This article first appeared on Medium.
How to make trusted decisions in the face of uncertainty.
The obvious answer is oft repeated: why would you trust someone who won’t say how many children he has and who has twice been fired for lying? But the electorate knew that when they voted for him; it doesn’t explain why such deep skepticism remains and appears intractable. So there’s a lesson here for anyone in a position of power who wants to be credible.
Epidemics create particularly challenging circumstances. Each one is different, or as the joke goes: if you’ve seen on epidemic, you seen … one epidemic. Since there is no profile or consistent narrative, no one can ever be entirely sure where they are in the unfolding events. And how ever much people go around pontificating about The Science, there is no such thing. Science is a process of testing hypotheses and developing theories; even gravity is a theory.
So epidemics are saturated with ambiguity. But decisions must be made without incontrovertible evidence. How can decisions be made in such circumstances? Leonard Smith, a physicist who works on decision making at the London School of Economics, is one of the smartest and most practical people I’ve talked to on this subject. He argues that, because the perfect decision is impossible, a good decision is one which, given the information available at the time, can be explained and which you can stand by later on. Such a decision might take into account the principles you were trying to adhere to (regional fairness, the need for speed or to get more people into hospital early.) A good decision process can be defended, even where the good outcome proved elusive.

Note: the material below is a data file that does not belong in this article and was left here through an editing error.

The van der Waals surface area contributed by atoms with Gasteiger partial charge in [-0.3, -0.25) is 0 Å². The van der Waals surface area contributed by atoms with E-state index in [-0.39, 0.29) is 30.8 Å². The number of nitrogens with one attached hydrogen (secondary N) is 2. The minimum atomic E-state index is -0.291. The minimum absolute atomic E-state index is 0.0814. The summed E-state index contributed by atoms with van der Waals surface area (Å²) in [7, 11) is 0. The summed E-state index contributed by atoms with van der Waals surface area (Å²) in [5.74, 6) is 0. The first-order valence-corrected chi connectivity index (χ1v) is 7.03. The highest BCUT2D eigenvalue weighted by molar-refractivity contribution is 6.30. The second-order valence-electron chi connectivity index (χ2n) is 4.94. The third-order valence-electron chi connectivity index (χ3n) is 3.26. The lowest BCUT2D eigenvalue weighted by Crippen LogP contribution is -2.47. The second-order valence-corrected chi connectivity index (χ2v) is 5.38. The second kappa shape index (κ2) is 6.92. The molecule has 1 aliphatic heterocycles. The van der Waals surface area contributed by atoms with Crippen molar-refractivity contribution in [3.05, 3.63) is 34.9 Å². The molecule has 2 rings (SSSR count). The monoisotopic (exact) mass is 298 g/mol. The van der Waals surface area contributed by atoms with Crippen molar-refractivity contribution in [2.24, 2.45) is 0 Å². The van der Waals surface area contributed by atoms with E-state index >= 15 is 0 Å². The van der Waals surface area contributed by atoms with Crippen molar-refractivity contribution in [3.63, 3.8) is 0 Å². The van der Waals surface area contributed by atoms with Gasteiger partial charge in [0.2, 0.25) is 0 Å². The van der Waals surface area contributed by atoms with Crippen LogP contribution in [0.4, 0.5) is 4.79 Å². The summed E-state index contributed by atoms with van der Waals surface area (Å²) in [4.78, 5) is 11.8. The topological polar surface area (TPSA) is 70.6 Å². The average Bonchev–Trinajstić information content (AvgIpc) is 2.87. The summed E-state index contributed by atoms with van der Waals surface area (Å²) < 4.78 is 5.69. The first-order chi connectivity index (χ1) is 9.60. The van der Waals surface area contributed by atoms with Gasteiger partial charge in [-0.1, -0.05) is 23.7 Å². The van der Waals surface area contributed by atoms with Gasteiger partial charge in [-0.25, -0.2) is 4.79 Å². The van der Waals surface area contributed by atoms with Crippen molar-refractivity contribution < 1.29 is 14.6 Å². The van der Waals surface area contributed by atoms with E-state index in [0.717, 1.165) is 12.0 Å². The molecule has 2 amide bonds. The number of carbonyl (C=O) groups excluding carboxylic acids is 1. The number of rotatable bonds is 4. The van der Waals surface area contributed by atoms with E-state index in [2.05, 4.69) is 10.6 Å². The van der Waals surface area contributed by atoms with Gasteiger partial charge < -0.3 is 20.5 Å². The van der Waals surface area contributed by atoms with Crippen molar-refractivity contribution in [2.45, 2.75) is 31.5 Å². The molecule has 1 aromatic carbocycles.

This is easier when you have principles that are easy to articulate and to stick to. If the over-arching principle is to save lives, then it’s easier to explain decisions and economic costs. If the over-arching principle is getting the economy on its feet, then it’s easier to explain the cost in lives. If, more realistically, the goal is to try to make judicious trade-offs between the two principles, that can be explained. And if it is explained, it’s more likely to be believed. To the degree that the explanations remain coherent, consistent and benevolent for everyone, they are more like to be trusted, regardless of outcome.
But a reluctance, or inability to explain, makes everything worse. After all, beyond consistency, integrity and benevolence, a fundamental component of trust is competence. It’s what coherent explanations can demonstrate, to great effect. But it’s also why their absence always says so much.
Margaret is friend and advisor to Jericho Chambers. She has been CEO of six businesses; her book ‘Willful Blindness’ was called a classic; her TED talks have been seen by over 11 million people. Margaret Heffernan’s latest book is Uncharted: How To Map The Future Together.